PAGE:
Difference between Role play and Simulation22nd September 2022 0 By indiafreenotes
Simulation and role-play are effective teaching methods that simplify learning for students. Simulation refers to the method where an individual acts or imitates a role in a play whereas role play refers to when an individual portrays a role in a play. The simulation method of teaching refers to a model that represents a real classroom but the learning takes place in a virtual atmosphere. It tests the knowledge and skill levels of the participants by placing them in situations and scenarios where they must solve problems actively. To create a safe environment, the parameters are defined by the instructor to foster hands-on learning experiences.
The terms “role play” and “Simulation” are sometimes used inconsistently or interchangeably. However, “simulations” often involve a familiar or realistic situation in which a participant’s role may not be as prominent or distinctive as it would be in a role play. Frequently simulations incorporate role play, leading to the term “role-playing simulation”. The difference is generally one of degree rather than kind.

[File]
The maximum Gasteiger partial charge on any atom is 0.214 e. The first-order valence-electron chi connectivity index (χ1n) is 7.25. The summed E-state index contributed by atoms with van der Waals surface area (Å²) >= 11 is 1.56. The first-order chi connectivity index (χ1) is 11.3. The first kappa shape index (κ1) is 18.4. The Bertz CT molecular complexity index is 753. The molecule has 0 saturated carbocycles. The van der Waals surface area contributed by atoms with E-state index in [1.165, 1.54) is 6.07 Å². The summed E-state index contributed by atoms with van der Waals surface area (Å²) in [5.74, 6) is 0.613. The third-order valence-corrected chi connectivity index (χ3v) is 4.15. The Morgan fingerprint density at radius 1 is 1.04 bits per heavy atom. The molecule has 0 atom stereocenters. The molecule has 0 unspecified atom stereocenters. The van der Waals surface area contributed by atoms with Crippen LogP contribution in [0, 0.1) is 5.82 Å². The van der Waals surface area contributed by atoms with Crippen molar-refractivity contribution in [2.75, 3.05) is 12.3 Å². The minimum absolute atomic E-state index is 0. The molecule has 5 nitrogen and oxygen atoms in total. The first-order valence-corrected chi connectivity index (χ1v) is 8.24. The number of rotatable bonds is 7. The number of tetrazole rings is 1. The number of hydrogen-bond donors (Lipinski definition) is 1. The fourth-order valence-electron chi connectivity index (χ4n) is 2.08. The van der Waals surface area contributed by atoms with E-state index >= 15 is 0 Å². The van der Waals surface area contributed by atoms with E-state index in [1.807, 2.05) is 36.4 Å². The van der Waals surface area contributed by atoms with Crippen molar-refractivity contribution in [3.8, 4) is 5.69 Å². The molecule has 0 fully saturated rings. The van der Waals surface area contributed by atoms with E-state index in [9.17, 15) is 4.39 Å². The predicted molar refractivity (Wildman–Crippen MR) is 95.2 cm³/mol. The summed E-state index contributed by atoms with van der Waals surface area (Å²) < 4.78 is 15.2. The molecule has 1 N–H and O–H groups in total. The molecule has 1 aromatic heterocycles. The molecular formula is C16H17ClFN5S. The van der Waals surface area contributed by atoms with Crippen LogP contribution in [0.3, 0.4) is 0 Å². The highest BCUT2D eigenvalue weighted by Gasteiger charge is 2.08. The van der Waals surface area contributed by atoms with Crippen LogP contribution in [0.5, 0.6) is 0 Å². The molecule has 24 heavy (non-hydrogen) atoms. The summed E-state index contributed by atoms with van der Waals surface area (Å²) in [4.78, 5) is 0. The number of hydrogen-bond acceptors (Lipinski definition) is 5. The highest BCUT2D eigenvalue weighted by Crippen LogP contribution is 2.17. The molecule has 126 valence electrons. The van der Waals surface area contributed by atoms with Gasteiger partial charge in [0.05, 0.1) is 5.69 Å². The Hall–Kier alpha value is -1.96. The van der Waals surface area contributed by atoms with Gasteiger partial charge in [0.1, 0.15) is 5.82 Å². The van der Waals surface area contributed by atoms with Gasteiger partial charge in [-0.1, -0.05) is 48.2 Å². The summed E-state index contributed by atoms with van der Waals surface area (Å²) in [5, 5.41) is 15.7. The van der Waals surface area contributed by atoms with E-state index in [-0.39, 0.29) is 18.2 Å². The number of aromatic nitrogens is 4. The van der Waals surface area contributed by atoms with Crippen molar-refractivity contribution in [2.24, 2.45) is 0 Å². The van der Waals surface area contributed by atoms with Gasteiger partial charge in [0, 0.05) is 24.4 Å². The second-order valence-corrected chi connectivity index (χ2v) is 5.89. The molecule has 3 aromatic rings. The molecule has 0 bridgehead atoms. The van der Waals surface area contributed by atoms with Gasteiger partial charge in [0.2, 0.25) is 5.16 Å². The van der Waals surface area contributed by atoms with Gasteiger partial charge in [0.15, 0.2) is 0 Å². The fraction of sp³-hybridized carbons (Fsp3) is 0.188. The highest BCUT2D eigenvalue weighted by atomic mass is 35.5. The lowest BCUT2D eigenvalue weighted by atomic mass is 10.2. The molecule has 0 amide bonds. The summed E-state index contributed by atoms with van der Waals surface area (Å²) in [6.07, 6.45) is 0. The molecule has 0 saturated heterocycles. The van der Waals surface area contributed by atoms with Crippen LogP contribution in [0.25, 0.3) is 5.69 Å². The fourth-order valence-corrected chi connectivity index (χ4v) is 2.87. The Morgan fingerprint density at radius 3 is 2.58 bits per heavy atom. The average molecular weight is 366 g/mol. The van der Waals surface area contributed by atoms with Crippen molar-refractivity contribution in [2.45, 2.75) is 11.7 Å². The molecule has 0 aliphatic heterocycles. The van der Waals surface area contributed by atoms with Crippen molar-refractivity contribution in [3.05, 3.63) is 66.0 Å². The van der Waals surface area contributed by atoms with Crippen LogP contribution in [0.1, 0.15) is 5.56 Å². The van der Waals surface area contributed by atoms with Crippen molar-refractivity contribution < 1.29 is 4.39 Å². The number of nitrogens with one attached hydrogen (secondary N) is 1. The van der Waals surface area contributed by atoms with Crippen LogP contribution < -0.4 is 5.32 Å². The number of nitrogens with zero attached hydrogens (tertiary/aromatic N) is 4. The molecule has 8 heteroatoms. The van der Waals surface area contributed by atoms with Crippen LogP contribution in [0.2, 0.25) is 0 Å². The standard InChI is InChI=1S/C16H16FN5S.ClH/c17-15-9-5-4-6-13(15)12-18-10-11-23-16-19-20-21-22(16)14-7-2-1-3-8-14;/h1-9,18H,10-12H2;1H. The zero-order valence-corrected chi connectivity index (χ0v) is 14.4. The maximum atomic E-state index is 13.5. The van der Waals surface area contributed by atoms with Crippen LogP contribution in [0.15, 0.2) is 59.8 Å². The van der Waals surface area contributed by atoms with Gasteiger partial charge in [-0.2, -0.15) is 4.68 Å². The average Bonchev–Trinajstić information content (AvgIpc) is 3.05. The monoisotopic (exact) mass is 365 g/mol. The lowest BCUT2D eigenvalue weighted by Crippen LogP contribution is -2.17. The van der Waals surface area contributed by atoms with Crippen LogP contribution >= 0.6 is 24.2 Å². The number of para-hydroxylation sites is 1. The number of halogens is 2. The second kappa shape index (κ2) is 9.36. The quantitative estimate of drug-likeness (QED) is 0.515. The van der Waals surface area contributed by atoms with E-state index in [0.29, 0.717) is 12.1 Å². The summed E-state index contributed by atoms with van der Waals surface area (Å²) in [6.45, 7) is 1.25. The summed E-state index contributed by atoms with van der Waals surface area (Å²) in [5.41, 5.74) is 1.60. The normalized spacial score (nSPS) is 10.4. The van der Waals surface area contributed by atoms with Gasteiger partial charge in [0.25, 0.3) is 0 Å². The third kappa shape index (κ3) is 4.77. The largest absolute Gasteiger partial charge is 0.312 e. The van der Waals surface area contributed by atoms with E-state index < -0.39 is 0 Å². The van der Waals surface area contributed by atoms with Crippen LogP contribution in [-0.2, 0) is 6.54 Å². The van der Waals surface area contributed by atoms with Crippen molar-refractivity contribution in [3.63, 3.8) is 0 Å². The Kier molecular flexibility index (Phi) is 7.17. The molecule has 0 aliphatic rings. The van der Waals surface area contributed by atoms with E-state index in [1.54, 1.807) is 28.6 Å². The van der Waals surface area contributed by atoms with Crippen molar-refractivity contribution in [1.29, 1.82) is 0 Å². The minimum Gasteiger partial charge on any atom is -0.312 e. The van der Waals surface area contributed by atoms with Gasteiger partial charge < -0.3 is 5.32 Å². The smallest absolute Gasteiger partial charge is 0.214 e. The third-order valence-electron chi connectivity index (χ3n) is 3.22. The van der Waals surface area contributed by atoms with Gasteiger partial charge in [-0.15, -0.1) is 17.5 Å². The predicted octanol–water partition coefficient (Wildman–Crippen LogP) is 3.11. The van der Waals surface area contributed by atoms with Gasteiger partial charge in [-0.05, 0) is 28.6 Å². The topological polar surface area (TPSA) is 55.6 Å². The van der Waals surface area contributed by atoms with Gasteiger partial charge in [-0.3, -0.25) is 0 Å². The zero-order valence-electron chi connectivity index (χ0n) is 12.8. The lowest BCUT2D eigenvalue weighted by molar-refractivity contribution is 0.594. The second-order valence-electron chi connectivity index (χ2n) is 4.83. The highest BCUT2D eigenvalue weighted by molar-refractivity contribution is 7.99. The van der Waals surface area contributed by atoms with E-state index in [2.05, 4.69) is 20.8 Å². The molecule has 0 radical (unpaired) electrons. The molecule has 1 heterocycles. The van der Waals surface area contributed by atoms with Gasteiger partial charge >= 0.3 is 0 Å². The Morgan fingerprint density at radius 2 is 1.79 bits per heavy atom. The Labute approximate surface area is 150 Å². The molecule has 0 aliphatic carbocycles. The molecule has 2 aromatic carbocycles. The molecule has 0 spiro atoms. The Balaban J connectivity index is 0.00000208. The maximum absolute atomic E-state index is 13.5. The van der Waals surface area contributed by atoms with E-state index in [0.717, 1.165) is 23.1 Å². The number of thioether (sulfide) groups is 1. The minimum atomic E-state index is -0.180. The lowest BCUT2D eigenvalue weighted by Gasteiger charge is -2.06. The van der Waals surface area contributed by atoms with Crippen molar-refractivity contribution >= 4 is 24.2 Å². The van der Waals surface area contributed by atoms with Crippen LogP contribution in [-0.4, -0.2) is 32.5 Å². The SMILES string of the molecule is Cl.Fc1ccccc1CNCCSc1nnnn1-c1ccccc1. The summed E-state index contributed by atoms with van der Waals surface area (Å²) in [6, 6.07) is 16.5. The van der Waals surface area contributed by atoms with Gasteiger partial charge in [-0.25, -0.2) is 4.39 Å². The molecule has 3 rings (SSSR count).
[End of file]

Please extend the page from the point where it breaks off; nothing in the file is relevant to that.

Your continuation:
Role plays and simulations function as learning tools for teams and groups or individuals as they “play” online or face to face. They alter the power ratios in teaching and learning relationships between students and educators, as students learn through their explorations and the viewpoints of the character or personality they are articulating in the environment. This student-centered space can enable learner-oriented assessment, where the design of the task is created for active student learning. Students are actively involved in both self and peer assessment and obtain sustainable formative feedback.
- Role play has an edge over simulation when it comes to empathy. Learner is actually getting into the shoes of the ‘role’. Simulation has an edge over role play in terms of getting closer the learners’ context. One can simulate the entire cycle of the business/project with all roles as in real context!
- In role play managing time dimension of the scenario can be cumbersome – The time dimension which might be long periods extending two years can be compressed in simulation